Mary: I know this cliché, but you are enough.

Emilie: Yeah.

Mary: That idea. I have that on my … I’m not a huge fan of cliché sayings, but I do have that written on my mirror in my bathroom.

Emilie: Oh, I love that.

Mary: So when I wake up, it’s just … Because it can encompass so much. Your body is enough. You are enough. Just show up, and I love the whole idea of being grateful for things at the end of the night. Those are simple things, especially with people with invisible illnesses, like, “I got out of bed today. High five to me.”

Emilie: Yeah. Absolutely, absolutely. Some days, getting out of bed is a great accomplishment. Other days, running a marathon, like a legit marathon …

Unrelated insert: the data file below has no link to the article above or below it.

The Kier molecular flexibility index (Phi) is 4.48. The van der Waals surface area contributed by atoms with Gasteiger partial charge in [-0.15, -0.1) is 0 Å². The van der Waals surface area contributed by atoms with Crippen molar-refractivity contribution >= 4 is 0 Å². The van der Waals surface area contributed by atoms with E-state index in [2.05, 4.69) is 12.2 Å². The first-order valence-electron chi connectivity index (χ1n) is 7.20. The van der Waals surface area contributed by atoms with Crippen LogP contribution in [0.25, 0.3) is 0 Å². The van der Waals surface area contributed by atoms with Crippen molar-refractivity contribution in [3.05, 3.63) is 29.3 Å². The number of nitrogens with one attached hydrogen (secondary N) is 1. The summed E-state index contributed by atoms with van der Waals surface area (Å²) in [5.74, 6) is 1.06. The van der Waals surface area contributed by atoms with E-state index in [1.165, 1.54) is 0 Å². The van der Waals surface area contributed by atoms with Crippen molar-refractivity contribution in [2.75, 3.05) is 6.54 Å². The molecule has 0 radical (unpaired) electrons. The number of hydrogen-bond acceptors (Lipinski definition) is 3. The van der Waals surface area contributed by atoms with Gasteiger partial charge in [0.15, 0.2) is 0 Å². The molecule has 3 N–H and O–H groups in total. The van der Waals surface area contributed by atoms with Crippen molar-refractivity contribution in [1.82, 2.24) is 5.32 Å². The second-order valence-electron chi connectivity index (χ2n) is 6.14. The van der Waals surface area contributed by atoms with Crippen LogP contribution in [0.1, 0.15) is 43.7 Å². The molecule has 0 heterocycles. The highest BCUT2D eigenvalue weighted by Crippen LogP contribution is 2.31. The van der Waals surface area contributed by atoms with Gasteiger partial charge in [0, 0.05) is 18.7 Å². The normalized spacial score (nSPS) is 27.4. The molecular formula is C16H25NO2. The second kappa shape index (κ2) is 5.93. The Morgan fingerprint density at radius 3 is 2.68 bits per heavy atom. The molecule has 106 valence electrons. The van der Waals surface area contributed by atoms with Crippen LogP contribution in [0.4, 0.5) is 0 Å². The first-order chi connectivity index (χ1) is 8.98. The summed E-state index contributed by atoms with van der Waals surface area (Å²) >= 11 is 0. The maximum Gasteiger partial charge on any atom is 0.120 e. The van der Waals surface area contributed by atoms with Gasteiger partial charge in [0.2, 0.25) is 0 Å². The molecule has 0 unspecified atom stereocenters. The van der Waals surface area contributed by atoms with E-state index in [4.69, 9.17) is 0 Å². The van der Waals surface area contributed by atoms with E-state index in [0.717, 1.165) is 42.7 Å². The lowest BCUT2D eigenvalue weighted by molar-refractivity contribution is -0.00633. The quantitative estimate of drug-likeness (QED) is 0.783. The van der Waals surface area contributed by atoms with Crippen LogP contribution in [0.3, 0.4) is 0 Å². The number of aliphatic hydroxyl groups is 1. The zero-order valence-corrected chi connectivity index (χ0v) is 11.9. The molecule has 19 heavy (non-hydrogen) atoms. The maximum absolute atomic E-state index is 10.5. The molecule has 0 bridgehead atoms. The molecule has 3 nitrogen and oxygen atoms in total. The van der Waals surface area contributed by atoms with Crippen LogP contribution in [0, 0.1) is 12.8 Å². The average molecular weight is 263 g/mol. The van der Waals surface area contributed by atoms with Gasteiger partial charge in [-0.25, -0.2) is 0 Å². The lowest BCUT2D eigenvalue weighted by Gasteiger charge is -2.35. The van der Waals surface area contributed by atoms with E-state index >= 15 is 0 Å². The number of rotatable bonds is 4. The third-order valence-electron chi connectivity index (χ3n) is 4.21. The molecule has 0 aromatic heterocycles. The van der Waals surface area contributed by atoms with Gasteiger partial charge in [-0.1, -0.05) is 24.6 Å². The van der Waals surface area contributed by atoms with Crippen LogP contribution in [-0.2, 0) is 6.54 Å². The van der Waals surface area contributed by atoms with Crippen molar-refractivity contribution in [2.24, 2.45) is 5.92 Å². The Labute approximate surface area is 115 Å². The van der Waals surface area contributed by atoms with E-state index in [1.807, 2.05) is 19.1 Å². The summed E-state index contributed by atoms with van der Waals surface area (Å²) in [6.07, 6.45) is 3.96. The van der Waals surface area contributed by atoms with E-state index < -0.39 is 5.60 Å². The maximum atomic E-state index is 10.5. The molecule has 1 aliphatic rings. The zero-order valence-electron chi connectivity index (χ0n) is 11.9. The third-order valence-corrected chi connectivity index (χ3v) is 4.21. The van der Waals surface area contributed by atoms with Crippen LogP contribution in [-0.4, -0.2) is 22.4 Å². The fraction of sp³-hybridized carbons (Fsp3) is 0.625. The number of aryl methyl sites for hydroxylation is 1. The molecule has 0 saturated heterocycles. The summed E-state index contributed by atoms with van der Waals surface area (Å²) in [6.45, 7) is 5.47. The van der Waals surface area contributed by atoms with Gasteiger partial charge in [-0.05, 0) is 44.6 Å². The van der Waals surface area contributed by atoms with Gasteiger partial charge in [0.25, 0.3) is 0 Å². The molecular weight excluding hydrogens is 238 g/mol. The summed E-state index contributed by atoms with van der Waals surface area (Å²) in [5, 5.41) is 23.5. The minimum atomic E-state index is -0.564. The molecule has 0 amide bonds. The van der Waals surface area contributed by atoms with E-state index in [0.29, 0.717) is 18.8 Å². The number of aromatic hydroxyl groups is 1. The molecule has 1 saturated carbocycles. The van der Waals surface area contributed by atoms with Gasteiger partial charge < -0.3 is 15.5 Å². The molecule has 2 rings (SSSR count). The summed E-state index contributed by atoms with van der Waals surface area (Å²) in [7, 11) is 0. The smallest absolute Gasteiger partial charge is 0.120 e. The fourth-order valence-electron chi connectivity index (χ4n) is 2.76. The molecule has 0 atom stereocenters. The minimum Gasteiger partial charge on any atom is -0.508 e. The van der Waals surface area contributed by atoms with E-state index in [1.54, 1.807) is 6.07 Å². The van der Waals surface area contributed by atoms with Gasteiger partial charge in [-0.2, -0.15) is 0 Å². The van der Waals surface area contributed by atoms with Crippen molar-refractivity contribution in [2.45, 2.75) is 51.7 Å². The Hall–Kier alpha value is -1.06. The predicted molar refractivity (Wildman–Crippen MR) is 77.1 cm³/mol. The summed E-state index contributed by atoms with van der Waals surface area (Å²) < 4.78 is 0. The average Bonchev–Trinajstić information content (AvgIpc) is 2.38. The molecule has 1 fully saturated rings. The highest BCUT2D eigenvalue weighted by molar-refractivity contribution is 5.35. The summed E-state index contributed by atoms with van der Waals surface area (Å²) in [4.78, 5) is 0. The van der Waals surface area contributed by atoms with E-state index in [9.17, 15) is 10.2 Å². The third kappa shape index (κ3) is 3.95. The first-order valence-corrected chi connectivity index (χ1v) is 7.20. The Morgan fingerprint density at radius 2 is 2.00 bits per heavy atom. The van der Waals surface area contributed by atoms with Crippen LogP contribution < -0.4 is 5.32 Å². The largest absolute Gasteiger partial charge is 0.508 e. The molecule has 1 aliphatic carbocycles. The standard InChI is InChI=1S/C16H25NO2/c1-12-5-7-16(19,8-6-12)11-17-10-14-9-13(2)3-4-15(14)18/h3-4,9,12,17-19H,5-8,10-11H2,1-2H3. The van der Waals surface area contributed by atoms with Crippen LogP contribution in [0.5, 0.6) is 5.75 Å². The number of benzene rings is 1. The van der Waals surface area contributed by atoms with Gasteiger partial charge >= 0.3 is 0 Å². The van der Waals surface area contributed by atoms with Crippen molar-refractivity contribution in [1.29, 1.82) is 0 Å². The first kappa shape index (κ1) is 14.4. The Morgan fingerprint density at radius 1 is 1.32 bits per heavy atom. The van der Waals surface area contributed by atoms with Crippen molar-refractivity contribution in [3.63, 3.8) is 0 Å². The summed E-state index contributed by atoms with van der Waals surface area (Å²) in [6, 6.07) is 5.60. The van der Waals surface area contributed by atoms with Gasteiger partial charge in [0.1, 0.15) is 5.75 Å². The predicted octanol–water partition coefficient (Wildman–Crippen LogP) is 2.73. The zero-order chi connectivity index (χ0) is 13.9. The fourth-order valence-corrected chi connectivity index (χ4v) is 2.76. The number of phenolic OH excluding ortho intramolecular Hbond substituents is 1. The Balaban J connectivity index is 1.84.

Mary: Yeah.

Emilie: I mean, that’s not on my list of to-do list items, but that’s a big accomplishment for people. Every day can be a different accomplishment list, and it’s not about judging yourself for how big or how small that list may be …

Mary: Yeah.

Emilie: … or how extravagant or how simple it may be. We just take it with what we’ve got, and I think accepting that is just so good.

Mary: Well, and also not comparing.

Emilie: Yeah.

Mary: In a world where we live in social media and stuff like that, we see the best of everyone’s world, and so not to get down on yourself in the comparison game. That’s really, really hard. I mean, I fall victim to it all the time. But I think it’s really important to stay above that and just try really hard not to compare ourselves to other people in our industry and other people who may be starting businesses, or other businesses in general …

Emilie: Yeah.